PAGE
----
Of the nearly 1,000 billionaires in the world, about 440 of them are from the United States. The U.S. is also home to more than 13,000 millionaires.
Do those people deserve that wealth? That is a burning question for many people. The obvious answer is that, no, they don't. Meanwhile, according to the U.S. Census Bureau, 48.5 million people live below the poverty line. Do they deserve their poverty? Again, the answer is an unequivocal no. Nobody deserves to be poor.
The reality is that nobody deserves anything, at least in the sense that mere existence merits a particular level of physical well-being. If the rich don't deserve their wealth, however, nobody else deserves their wealth either. The idea of dessert in this sense is a chimera. It is a distraction. The real question is about who has property rights to that wealth. If it was acquired through voluntary commerce between consenting parties, with value given for value taken, the holder of the wealth has established a right to it. Property rights are one of the key ingredients to a prosperous society, one where even the poor are much better off than those in unfree countries.
It is certainly true that many billionaires did not acquire their wealth legitimately. Some of the wealthiest people in the world are the ruling elites of poverty-stricken nations. They got their wealth by stealing from their own people and from abusing their positions of power to divert income streams to their own benefit. Corruption, fraud, violence and coercion are the standard operating procedures.
Those individuals cause destitution and hardship in much of the world. They should be subject to scorn and punishment.
It is also true that rich people are often the beneficiaries of lucky circumstances. They were lucky to be at the right place at the right time, to know the right people, to be born intelligent, or so many other circumstances over which they have no control. Most luck is fleeting, however, and is often disguised as problems. Some people prepare for luck, by educating themselves, by being active and aware in their fields of interest, by working hard to develop a skill, or by being the kind of person that others like to do business with.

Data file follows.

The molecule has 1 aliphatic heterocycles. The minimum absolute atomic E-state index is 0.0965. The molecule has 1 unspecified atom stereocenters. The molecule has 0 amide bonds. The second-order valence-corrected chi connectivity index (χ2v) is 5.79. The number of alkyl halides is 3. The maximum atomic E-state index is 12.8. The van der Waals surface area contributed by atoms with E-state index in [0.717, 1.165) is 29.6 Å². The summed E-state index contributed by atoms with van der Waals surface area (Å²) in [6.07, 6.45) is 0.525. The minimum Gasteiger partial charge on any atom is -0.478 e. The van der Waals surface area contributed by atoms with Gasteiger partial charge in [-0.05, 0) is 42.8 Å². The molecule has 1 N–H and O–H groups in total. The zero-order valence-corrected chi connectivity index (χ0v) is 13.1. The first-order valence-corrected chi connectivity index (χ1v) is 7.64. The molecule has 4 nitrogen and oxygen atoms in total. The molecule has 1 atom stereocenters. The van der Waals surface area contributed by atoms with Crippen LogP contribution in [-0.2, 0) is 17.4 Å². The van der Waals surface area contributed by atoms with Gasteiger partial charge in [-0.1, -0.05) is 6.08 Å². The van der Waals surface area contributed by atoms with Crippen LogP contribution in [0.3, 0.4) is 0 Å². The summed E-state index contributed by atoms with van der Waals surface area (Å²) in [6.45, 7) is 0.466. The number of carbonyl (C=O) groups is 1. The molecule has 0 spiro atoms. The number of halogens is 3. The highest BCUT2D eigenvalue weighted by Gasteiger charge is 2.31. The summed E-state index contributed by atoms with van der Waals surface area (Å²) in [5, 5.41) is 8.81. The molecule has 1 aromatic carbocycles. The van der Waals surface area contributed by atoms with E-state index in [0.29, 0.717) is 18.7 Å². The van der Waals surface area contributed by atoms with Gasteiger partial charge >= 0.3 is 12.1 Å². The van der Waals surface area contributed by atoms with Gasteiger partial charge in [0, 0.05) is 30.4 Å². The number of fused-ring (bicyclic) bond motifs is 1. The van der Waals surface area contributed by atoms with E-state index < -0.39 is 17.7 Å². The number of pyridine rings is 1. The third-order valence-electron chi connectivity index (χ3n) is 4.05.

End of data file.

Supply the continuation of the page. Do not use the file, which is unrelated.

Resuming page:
Eighty percent of the millionaires in the United States are first-generation wealthy. That is, they didn't inherit their wealth. Most aren't movie stars, professional athletes, or technology wiz kids. Most of them are simply hard-working people who spent less than they earned and accumulated their prosperity over the course of a career.
A plumbing contractor living on your street may be one if he or she is an honest, hard working entrepreneur who spends less than he or she takes in.
Wealth accumulation for most people is not an overnight phenomenon, but is, rather, the result of doing the right things for many years. It is the result of choices made, choices that position the individual to recognize luck and step into its path.
The most inspirational people to me are those who refuse to accept today's circumstances as inevitable, who are always active, learning and trying new things. They are not afraid of failure, they are not concerned with what people think of them. They don't give up. When something doesn't work, they try something else. Starting with little, they make something. They may not have much today, but tomorrow they will have more.
Do those people deserve what they get? No. Their efforts often don't pay off. But when those efforts do pay off, yes, they do have a right to what they have earned.
Daniel McLaughlin is a Randolph resident. Visit daniel-mclaughlin.com for more commentary, for links to other resources, or to leave a message.